The decision area includes 1.3 million acres of BLM-managed surface plus 1 million acres of federal mineral estate beneath lands owned or managed by private owners, the state or other federal agencies. The 34,000 acres of Chaco Culture National Historical Park are already protected and off-limits to drilling.

    A scoping period during which the public could voice its concerns about resource management concluded at the end of May. The office is now in what it calls the “alternative development stage,” during which a 20-member interdisciplinary team that includes biologists, botanists, engineers, recreation officials, visual resource managers, among others, is looking at ways to address the issues raised by the public. That process started about a month ago.

    “We talked about the big picture in 2003, but this is like we need to do our homework and make sure we are doing the right thing,” Torres said.

    By next summer, he said, the office hopes to have a draft environmental impact statement, which will analyze the alternatives. The public will have another opportunity to comment at that time. After reviewing the comments, the office will issue a determination. Once it signs a “record of decision,” that action will finalize the resource management plan amendment.

    Many of those concerned about the new development had asked the BLM to also produce a master leasing plan, but Torres said the area did not meet the technical criteria because, for one thing, the federal government did not own the majority of land in the planning area. However, he said, the environmental impact statement will consider “all the same issues that the master leasing plan identifies.”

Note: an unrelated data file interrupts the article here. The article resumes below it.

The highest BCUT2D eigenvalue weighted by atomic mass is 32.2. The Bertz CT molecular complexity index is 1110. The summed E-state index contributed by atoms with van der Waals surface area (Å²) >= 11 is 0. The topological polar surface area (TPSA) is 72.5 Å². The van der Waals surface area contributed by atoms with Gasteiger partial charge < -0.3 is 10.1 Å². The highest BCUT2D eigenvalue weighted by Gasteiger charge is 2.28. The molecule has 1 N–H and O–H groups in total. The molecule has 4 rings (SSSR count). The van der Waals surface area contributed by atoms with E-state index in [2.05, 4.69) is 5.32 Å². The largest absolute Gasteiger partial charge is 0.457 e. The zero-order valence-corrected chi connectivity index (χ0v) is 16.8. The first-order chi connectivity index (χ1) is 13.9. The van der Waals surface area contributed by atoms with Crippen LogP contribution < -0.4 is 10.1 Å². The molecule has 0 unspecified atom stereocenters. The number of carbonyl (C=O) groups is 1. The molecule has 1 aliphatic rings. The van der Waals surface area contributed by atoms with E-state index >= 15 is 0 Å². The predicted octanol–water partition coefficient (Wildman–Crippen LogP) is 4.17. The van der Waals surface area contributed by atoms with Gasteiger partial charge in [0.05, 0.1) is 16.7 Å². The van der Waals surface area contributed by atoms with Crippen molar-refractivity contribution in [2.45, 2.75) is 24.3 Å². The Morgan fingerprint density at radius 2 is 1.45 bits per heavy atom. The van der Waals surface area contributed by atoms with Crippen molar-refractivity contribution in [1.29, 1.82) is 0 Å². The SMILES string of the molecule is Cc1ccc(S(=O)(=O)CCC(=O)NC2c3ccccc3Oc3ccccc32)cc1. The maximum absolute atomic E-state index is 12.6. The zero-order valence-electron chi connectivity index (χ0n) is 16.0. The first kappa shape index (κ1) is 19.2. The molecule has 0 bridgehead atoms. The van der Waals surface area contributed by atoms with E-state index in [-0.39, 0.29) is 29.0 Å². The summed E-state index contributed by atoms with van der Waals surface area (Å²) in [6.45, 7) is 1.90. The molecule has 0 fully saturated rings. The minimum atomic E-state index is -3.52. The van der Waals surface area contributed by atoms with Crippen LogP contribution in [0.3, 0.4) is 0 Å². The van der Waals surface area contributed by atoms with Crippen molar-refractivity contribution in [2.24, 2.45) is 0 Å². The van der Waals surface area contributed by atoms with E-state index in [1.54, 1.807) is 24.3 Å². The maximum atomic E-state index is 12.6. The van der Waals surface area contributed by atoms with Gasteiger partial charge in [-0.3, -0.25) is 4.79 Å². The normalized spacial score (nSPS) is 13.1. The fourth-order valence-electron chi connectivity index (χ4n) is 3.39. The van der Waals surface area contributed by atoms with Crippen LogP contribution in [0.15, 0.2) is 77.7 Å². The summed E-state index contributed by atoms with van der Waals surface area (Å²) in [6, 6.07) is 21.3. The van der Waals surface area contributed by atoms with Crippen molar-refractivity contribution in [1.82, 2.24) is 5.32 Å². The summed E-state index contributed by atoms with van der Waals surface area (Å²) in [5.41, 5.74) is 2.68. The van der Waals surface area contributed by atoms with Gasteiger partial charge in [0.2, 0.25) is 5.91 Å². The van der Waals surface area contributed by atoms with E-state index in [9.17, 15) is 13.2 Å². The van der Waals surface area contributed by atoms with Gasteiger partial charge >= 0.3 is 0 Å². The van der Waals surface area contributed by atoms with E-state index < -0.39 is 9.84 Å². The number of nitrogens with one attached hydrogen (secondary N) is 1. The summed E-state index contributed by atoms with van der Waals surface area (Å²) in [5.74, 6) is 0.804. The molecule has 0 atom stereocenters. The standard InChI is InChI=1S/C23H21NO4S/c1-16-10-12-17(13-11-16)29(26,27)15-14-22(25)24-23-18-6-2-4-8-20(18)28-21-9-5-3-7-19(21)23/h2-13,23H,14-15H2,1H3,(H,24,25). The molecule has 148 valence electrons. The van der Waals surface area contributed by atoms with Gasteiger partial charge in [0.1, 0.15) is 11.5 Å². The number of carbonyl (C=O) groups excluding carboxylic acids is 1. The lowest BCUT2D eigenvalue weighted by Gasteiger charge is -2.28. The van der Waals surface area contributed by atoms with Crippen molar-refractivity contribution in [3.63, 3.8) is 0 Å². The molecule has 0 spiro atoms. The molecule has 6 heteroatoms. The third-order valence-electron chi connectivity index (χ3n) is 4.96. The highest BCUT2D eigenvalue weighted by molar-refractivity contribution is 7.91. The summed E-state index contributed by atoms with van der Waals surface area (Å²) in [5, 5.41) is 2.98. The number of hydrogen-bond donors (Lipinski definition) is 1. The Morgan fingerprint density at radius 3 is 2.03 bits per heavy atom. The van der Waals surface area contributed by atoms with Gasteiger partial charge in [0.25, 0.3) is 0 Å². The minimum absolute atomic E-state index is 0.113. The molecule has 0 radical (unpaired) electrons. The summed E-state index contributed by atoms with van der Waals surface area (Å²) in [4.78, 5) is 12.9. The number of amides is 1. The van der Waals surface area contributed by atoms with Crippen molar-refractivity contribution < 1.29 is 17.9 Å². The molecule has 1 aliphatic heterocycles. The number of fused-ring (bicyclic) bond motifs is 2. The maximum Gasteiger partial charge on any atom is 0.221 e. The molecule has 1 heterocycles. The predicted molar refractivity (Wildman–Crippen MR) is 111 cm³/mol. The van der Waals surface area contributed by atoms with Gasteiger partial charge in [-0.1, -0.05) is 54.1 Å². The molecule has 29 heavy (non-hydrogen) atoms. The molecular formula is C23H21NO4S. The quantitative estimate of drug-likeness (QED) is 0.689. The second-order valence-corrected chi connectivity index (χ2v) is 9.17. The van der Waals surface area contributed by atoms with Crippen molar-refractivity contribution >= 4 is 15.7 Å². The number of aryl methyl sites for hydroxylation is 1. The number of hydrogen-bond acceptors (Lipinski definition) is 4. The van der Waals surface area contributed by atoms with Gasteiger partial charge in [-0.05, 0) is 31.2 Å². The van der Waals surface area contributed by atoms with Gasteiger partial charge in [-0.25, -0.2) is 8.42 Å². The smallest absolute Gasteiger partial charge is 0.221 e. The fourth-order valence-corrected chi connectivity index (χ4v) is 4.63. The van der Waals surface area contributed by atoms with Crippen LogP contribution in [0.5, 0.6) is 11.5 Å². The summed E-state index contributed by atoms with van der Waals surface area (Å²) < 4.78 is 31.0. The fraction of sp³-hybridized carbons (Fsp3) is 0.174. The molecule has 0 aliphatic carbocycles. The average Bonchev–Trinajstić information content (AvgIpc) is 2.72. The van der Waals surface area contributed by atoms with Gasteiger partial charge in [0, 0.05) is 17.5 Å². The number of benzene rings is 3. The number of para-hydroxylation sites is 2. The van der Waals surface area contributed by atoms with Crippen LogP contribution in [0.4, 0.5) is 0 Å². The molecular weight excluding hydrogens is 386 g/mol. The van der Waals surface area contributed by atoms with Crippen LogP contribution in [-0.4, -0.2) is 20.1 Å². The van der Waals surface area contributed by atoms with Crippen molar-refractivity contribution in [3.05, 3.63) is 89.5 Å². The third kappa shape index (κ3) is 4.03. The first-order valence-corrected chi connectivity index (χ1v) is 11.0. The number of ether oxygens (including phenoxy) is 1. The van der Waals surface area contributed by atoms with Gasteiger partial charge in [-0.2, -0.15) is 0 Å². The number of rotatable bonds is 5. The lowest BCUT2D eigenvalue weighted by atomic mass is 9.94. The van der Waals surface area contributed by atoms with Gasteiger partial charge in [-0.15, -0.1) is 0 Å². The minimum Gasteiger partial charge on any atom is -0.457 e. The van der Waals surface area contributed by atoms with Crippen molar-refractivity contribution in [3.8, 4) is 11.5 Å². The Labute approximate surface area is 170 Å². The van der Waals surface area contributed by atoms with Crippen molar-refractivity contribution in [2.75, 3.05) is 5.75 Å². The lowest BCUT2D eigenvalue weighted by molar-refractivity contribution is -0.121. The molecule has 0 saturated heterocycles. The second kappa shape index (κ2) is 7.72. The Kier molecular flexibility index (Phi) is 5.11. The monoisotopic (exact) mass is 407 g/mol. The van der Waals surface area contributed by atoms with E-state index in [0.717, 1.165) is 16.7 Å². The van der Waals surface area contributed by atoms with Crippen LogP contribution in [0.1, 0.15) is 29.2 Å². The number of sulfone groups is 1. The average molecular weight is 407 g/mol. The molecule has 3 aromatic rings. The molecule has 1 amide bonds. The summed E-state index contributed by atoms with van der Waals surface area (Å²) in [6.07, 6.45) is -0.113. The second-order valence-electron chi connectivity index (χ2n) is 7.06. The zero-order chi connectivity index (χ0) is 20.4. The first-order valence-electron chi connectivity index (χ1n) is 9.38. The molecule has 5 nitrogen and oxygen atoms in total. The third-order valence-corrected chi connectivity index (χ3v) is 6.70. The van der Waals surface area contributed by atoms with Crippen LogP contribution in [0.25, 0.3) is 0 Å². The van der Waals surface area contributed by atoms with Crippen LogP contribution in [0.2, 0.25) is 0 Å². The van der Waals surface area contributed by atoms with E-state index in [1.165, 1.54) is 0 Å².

Several of the major players contacted about their business plans in the area did not return calls seeking comment.

    Adverse impact

    The Western Environmental Law Center, along with eight other groups, filed 105 pages of scoping comments on the resource plan amendment in May raising concerns about a new boom.

    Although oil companies have repeatedly assured the public that the new technology is safe, the document cites numerous examples of harm it has wrought on the environment and human health.

    Fracking, for example, caused methane contamination of drinking water and a explosion at a home in Brainbridge Township, Ohio. A fracturing fluid spill in Acorn Fork Creek in Kentucky resulted in a fish kill.

    Fracking resulted in groundwater contamination in Pavillion, Wyo., according to the U.S. Geological Survey.

    The scoping comments by the environmental groups also cited numerous cases in which it was believed that fracking triggered seismic activity, including a 2011 preliminary report by the U.S.Geological Survey linking fracking fluid injection to a series of earthquakes in Oklahoma.

    The scoping comments cited a 2011 congressional report saying energy companies have injected more than 30 million gallons of diesel fuel or diesel mixed with other fluids into the ground nationwide between 2005 and 2009.

    All this activity increases the chances of spills, leaks, transportation accidents and illegal discharges of wastewater. A spill near Greeley, Colo., last year by PDC Energy released 2,880 gallons of oil and covered 3,900 square feet, leaving groundwater contaminated with benzene at a concentration 128 times higher than the state limit, along with the chemicals toluene and xylene, the document said.